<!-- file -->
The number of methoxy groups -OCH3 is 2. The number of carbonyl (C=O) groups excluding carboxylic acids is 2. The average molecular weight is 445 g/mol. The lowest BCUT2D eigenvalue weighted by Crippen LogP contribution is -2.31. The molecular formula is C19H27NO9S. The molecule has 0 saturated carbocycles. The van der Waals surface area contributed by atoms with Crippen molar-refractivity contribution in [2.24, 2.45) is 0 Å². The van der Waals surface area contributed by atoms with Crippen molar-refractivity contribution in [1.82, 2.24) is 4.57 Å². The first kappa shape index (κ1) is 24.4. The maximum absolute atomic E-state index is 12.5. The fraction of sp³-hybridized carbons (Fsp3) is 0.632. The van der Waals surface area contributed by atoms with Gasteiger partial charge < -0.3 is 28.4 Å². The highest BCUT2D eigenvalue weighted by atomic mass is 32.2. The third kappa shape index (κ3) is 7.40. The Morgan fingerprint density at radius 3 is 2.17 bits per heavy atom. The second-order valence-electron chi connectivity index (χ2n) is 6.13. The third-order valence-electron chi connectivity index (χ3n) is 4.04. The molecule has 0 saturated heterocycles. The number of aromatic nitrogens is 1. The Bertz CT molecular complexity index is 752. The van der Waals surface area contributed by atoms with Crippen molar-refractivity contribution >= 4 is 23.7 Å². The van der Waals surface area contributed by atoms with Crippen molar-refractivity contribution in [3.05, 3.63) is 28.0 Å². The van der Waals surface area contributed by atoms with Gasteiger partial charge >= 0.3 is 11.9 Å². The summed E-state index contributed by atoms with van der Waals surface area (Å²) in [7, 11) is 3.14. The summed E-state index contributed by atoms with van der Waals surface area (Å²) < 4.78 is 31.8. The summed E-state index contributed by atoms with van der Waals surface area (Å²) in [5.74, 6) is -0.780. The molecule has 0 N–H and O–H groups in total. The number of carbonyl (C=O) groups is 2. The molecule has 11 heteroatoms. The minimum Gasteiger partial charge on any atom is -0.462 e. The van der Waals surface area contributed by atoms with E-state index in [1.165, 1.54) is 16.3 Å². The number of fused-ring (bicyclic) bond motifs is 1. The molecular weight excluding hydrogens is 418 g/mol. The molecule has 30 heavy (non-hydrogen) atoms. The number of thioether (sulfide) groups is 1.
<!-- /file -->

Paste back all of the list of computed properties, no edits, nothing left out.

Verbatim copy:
The number of methoxy groups -OCH3 is 2. The number of carbonyl (C=O) groups excluding carboxylic acids is 2. The average molecular weight is 445 g/mol. The lowest BCUT2D eigenvalue weighted by Crippen LogP contribution is -2.31. The molecular formula is C19H27NO9S. The molecule has 0 saturated carbocycles. The van der Waals surface area contributed by atoms with Crippen molar-refractivity contribution in [2.24, 2.45) is 0 Å². The van der Waals surface area contributed by atoms with Crippen molar-refractivity contribution in [1.82, 2.24) is 4.57 Å². The first kappa shape index (κ1) is 24.4. The maximum absolute atomic E-state index is 12.5. The fraction of sp³-hybridized carbons (Fsp3) is 0.632. The van der Waals surface area contributed by atoms with Gasteiger partial charge < -0.3 is 28.4 Å². The highest BCUT2D eigenvalue weighted by atomic mass is 32.2. The third kappa shape index (κ3) is 7.40. The Morgan fingerprint density at radius 3 is 2.17 bits per heavy atom. The second-order valence-electron chi connectivity index (χ2n) is 6.13. The third-order valence-electron chi connectivity index (χ3n) is 4.04. The molecule has 0 saturated heterocycles. The number of aromatic nitrogens is 1. The Bertz CT molecular complexity index is 752. The van der Waals surface area contributed by atoms with Crippen molar-refractivity contribution >= 4 is 23.7 Å². The van der Waals surface area contributed by atoms with Crippen molar-refractivity contribution in [3.05, 3.63) is 28.0 Å². The van der Waals surface area contributed by atoms with Gasteiger partial charge >= 0.3 is 11.9 Å². The summed E-state index contributed by atoms with van der Waals surface area (Å²) in [7, 11) is 3.14. The summed E-state index contributed by atoms with van der Waals surface area (Å²) < 4.78 is 31.8. The summed E-state index contributed by atoms with van der Waals surface area (Å²) in [5.74, 6) is -0.780. The molecule has 0 N–H and O–H groups in total. The number of carbonyl (C=O) groups is 2. The molecule has 11 heteroatoms. The minimum Gasteiger partial charge on any atom is -0.462 e. The van der Waals surface area contributed by atoms with E-state index in [1.165, 1.54) is 16.3 Å². The number of fused-ring (bicyclic) bond motifs is 1. The molecular weight excluding hydrogens is 418 g/mol. The molecule has 30 heavy (non-hydrogen) atoms. The number of thioether (sulfide) groups is 1.